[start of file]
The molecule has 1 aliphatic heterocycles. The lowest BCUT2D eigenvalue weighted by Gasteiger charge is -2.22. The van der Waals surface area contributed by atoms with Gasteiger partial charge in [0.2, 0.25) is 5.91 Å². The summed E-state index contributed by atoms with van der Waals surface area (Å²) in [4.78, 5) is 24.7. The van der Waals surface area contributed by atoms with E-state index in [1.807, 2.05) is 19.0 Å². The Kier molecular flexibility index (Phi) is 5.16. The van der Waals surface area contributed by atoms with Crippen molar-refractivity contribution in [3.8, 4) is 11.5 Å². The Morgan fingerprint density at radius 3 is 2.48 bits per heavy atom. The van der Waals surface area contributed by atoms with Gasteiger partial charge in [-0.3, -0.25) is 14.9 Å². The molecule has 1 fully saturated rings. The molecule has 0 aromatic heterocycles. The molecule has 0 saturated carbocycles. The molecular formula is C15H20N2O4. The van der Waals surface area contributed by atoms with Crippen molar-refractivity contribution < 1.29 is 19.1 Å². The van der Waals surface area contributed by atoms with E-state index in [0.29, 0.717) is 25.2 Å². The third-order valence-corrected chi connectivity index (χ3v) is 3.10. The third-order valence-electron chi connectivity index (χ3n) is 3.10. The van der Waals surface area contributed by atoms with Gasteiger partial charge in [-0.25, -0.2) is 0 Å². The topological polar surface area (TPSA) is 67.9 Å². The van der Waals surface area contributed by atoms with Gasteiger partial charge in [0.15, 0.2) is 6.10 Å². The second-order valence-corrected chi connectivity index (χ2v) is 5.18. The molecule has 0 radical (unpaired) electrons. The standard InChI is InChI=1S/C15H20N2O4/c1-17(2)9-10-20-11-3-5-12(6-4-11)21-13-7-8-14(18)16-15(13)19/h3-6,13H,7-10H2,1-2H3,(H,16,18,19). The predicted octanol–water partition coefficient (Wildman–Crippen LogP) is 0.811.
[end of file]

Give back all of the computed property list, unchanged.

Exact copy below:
The molecule has 1 aliphatic heterocycles. The lowest BCUT2D eigenvalue weighted by Gasteiger charge is -2.22. The van der Waals surface area contributed by atoms with Gasteiger partial charge in [0.2, 0.25) is 5.91 Å². The summed E-state index contributed by atoms with van der Waals surface area (Å²) in [4.78, 5) is 24.7. The van der Waals surface area contributed by atoms with E-state index in [1.807, 2.05) is 19.0 Å². The Kier molecular flexibility index (Phi) is 5.16. The van der Waals surface area contributed by atoms with Crippen molar-refractivity contribution in [3.8, 4) is 11.5 Å². The Morgan fingerprint density at radius 3 is 2.48 bits per heavy atom. The van der Waals surface area contributed by atoms with Gasteiger partial charge in [-0.3, -0.25) is 14.9 Å². The molecule has 1 fully saturated rings. The molecule has 0 aromatic heterocycles. The molecule has 0 saturated carbocycles. The molecular formula is C15H20N2O4. The van der Waals surface area contributed by atoms with Crippen molar-refractivity contribution < 1.29 is 19.1 Å². The van der Waals surface area contributed by atoms with E-state index in [0.29, 0.717) is 25.2 Å². The third-order valence-corrected chi connectivity index (χ3v) is 3.10. The third-order valence-electron chi connectivity index (χ3n) is 3.10. The van der Waals surface area contributed by atoms with Gasteiger partial charge in [-0.25, -0.2) is 0 Å². The topological polar surface area (TPSA) is 67.9 Å². The van der Waals surface area contributed by atoms with Gasteiger partial charge in [0.15, 0.2) is 6.10 Å². The second-order valence-corrected chi connectivity index (χ2v) is 5.18. The molecule has 0 radical (unpaired) electrons. The standard InChI is InChI=1S/C15H20N2O4/c1-17(2)9-10-20-11-3-5-12(6-4-11)21-13-7-8-14(18)16-15(13)19/h3-6,13H,7-10H2,1-2H3,(H,16,18,19). The predicted octanol–water partition coefficient (Wildman–Crippen LogP) is 0.811.